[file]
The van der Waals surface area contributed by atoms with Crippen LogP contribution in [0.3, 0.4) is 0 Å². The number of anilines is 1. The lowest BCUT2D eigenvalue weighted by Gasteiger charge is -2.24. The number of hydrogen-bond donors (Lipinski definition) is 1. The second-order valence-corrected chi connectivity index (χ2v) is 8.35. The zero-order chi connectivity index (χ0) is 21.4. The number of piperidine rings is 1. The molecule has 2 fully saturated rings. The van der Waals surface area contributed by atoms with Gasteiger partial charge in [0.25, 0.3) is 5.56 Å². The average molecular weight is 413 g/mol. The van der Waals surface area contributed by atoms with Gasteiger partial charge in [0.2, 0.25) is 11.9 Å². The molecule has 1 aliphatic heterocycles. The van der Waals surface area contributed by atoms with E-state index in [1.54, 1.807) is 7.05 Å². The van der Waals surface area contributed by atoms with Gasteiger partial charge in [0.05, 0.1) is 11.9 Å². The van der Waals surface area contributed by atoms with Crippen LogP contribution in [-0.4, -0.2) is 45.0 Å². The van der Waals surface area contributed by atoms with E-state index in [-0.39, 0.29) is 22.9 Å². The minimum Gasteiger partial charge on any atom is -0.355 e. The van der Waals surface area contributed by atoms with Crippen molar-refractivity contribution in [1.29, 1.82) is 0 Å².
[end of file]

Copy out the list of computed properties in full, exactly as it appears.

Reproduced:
The van der Waals surface area contributed by atoms with Crippen LogP contribution in [0.3, 0.4) is 0 Å². The number of anilines is 1. The lowest BCUT2D eigenvalue weighted by Gasteiger charge is -2.24. The number of hydrogen-bond donors (Lipinski definition) is 1. The second-order valence-corrected chi connectivity index (χ2v) is 8.35. The zero-order chi connectivity index (χ0) is 21.4. The number of piperidine rings is 1. The molecule has 2 fully saturated rings. The van der Waals surface area contributed by atoms with Gasteiger partial charge in [0.25, 0.3) is 5.56 Å². The average molecular weight is 413 g/mol. The van der Waals surface area contributed by atoms with Gasteiger partial charge in [0.2, 0.25) is 11.9 Å². The molecule has 1 aliphatic heterocycles. The van der Waals surface area contributed by atoms with E-state index in [1.54, 1.807) is 7.05 Å². The van der Waals surface area contributed by atoms with Gasteiger partial charge in [0.05, 0.1) is 11.9 Å². The van der Waals surface area contributed by atoms with Crippen LogP contribution in [-0.4, -0.2) is 45.0 Å². The van der Waals surface area contributed by atoms with E-state index in [-0.39, 0.29) is 22.9 Å². The minimum Gasteiger partial charge on any atom is -0.355 e. The van der Waals surface area contributed by atoms with Crippen molar-refractivity contribution in [1.29, 1.82) is 0 Å².